After all, this was a woman who had hid from public debates for the majority of her election campaign.  A woman who had called an unnecessary snap election, at a time when she was predicted a landslide and who had appeared shaky and obstinate when the polls predicting her majority started to slip in number.  A woman who had resorted time and again to cheap smears against her opponents, rather than providing real answers about the costing of her manifesto, or what exactly she wanted to achieve in her Brexit negotiations.  I shouldn't be shocked by that, seeing as Theresa May is a sock puppet for the soundbite: "Brexit means Brexit," "strong and stable," "No deal is better than a bad deal," but you know... Some answers would have been nice.

Now, we were watching as Tory MPs lost their seats to Labour, including in places such as Canterbury, which were assumed to be safe.  Theresa's snap election had surely proved to be her undoing?!




But... Nope.  

Instead, Ms Weak And Wobbly herself, insisted that she would be staying on as leader of the Conservatives and indeed, as Prime Minister.  She called up Northern Ireland's DUP (Democratic Unionist Party), with the aim of getting them to shore up her minority government and push them into majority territory.

Despite the DUP having an appalling track record on LGBT rights, women's rights, climate change and having the kind of links to terrorism that the Tories had insisted made Corbyn an unsuitable choice for PM, May was willing to climb into bed with them, in order to retain power.

She pootled off to Buckingham Palace to ask the Queen for permission for form a government and then gave a genuinely stunningly arrogant victory speech, during which she never even mentioned how divided the country now is, the fact that she had lost her party's majority or the fact that she is (for now, at least) responsible for governing a country of people that showed by the election result, that they are not prepared to give her the mandate she wanted.  There was no mention of listening to opposing voices.  No humility.  In fact, given her speech, you'd be forgiven for thinking the Tories had won the landslide they were originally predicted.

So, why am I hopeful, in the face of all this?!


Okay, so this is a slight exaggeration...


Because the tide is turning, that's why.

By not giving Theresa May the blank cheque she was expecting, the country has said a firm "no" to a hard Brexit, to further austerity measures and to the chopping up and selling off of our NHS.

By voting for Labour's progressive, inclusive manifesto, for the many, not the few, the people are proving that they're aware that a change is needed.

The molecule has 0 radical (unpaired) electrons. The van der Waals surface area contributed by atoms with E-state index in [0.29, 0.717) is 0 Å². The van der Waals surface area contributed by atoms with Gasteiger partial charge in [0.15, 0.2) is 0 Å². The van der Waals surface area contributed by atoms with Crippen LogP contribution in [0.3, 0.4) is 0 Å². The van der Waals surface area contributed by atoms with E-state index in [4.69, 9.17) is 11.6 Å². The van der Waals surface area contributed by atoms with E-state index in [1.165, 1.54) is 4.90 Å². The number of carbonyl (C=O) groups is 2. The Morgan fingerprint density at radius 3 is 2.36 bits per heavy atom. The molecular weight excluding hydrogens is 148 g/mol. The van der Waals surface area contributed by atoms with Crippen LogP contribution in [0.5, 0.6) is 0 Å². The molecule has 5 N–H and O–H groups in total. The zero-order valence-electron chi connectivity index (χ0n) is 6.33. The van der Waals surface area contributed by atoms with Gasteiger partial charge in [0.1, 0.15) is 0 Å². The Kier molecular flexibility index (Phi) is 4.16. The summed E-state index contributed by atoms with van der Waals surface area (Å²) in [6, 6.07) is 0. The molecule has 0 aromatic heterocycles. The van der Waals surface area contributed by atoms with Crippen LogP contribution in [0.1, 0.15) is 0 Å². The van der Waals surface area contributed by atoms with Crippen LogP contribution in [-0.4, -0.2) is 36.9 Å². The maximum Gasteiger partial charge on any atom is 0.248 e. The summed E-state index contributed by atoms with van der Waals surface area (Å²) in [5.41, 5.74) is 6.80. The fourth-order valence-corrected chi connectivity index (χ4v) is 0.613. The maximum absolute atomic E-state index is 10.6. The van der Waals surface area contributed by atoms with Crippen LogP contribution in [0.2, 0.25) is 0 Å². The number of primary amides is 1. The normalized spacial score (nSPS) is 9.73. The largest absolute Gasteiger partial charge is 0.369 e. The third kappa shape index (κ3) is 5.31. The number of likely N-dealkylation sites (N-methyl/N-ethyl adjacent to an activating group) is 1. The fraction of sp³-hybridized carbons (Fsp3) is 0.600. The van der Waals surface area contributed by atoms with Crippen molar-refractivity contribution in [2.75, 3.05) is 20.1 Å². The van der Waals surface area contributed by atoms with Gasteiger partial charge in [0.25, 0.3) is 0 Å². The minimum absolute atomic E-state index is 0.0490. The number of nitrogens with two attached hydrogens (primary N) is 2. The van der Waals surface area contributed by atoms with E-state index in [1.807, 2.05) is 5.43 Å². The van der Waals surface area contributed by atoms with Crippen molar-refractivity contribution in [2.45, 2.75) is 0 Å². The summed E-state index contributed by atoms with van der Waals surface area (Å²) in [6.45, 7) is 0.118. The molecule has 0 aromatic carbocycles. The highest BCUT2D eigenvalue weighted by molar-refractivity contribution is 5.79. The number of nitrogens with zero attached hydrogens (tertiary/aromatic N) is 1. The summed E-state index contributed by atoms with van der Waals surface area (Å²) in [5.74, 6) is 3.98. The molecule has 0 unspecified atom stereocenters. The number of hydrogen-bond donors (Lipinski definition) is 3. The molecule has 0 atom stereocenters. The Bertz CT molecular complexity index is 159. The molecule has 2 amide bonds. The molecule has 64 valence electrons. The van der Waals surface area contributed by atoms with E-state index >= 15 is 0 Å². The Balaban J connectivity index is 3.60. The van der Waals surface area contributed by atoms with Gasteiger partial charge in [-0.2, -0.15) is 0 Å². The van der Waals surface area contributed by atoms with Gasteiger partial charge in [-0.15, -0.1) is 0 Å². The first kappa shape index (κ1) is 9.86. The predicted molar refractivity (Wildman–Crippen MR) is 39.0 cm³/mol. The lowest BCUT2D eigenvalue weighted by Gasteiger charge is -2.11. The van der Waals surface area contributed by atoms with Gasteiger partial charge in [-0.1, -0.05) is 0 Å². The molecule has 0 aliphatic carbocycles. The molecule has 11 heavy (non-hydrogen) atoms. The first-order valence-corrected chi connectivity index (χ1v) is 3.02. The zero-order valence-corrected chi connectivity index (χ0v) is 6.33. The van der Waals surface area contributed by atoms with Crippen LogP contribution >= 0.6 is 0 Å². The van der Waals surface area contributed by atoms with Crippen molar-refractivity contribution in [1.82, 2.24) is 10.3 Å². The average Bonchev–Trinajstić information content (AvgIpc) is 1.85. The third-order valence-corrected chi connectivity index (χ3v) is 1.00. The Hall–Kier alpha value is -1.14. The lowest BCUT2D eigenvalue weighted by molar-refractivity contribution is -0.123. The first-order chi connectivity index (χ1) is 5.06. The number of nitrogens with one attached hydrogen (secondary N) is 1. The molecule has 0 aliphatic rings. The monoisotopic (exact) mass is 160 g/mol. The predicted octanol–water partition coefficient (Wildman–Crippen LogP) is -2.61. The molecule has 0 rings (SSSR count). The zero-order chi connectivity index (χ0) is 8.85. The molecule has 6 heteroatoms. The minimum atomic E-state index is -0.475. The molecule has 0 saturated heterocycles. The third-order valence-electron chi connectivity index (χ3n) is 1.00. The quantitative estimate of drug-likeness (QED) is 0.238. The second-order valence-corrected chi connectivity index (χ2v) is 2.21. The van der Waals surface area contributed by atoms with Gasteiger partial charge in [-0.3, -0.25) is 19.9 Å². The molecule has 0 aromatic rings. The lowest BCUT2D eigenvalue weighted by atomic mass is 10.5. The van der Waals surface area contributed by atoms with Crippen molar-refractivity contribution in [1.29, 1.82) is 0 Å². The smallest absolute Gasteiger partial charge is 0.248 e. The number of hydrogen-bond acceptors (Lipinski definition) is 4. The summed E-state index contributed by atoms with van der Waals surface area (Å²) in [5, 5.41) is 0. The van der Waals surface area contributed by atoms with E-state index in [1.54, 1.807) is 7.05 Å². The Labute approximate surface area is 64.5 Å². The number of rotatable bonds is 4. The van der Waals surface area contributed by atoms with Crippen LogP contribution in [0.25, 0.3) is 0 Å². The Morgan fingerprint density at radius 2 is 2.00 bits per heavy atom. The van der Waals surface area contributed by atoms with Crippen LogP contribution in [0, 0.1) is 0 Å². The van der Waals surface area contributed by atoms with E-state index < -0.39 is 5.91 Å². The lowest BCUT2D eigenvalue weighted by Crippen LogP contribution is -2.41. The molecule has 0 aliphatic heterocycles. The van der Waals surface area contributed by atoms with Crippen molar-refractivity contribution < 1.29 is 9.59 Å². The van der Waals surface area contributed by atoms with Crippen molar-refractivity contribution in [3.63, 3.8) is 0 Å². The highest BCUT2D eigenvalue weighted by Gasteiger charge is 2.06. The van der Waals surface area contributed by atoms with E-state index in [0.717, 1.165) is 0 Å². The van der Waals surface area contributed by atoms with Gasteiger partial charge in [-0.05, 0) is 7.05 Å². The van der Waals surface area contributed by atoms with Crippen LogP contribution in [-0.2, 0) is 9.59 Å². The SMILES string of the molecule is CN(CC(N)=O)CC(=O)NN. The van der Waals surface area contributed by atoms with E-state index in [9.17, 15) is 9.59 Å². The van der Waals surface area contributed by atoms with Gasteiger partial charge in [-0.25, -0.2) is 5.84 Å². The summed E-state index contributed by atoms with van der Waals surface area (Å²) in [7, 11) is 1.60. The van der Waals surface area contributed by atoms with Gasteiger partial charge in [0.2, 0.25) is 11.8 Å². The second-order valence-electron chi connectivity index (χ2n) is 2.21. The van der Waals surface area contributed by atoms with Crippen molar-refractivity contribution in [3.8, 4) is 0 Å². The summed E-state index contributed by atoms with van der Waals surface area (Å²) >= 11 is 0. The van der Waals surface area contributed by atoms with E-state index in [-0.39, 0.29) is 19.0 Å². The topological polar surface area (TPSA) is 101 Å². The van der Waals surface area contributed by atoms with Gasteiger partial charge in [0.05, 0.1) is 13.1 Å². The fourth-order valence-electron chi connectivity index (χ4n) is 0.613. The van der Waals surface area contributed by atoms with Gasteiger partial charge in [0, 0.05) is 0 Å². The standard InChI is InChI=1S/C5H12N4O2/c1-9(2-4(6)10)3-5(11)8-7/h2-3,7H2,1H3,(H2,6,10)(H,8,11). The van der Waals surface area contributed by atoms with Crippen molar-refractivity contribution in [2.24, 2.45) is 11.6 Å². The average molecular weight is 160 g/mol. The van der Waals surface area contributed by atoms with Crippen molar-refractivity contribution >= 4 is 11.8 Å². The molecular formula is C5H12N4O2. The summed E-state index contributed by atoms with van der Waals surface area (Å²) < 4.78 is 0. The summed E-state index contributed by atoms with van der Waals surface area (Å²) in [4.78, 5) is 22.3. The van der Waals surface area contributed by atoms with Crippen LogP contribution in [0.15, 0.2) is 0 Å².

By voting Labour in droves, despite the despicable smear campaign run by the right wing media, people are proving that it's us who control election results, not The Sun or The Daily Mail.  And they're proving that they will not have their hands forced by fear.

By voting in larger numbers than they have in years, the young people of this country have shown that the future could be brighter.  That they are politically aware, engaged and not prepared to accept a harsh, right wing agenda.

Theresa May's position is now surely untenable.  Her vanity has stripped the Conservative party of their majority and she is so unwilling to relinquish power, that she has cosied up to a party whose politics are wildly at odds with the majority of decent people in this country.  Even in the relatively unlikely event of her own MPs not staging a vote of no confidence in her, the people have very little confidence in her, now.  And when she is inevitably forced to step down, a new leader will not have been publicly elected and it is highly probable that there'll be another election long before the end of the five year term the Tories now want to serve.  And honestly?  I think, with the swell of support for their fairer and more inclusive policies, particularly from the young, Labour would win it.

I'm allowing myself to be hopeful, because this election has proved that your vote does count and that voting can make a real difference to the status quo.  I'm hopeful, because people are saying "hang on, no; we don't want a Tory/DUP coalition!"




Eventually, people's voices will just grow louder and louder until someone has to listen.  

Corbyn already has.  

If the Tories don't follow suit, they're signing their own death warrant.

And that makes me hopeful.





No comments:

Post a Comment

Drop me a line!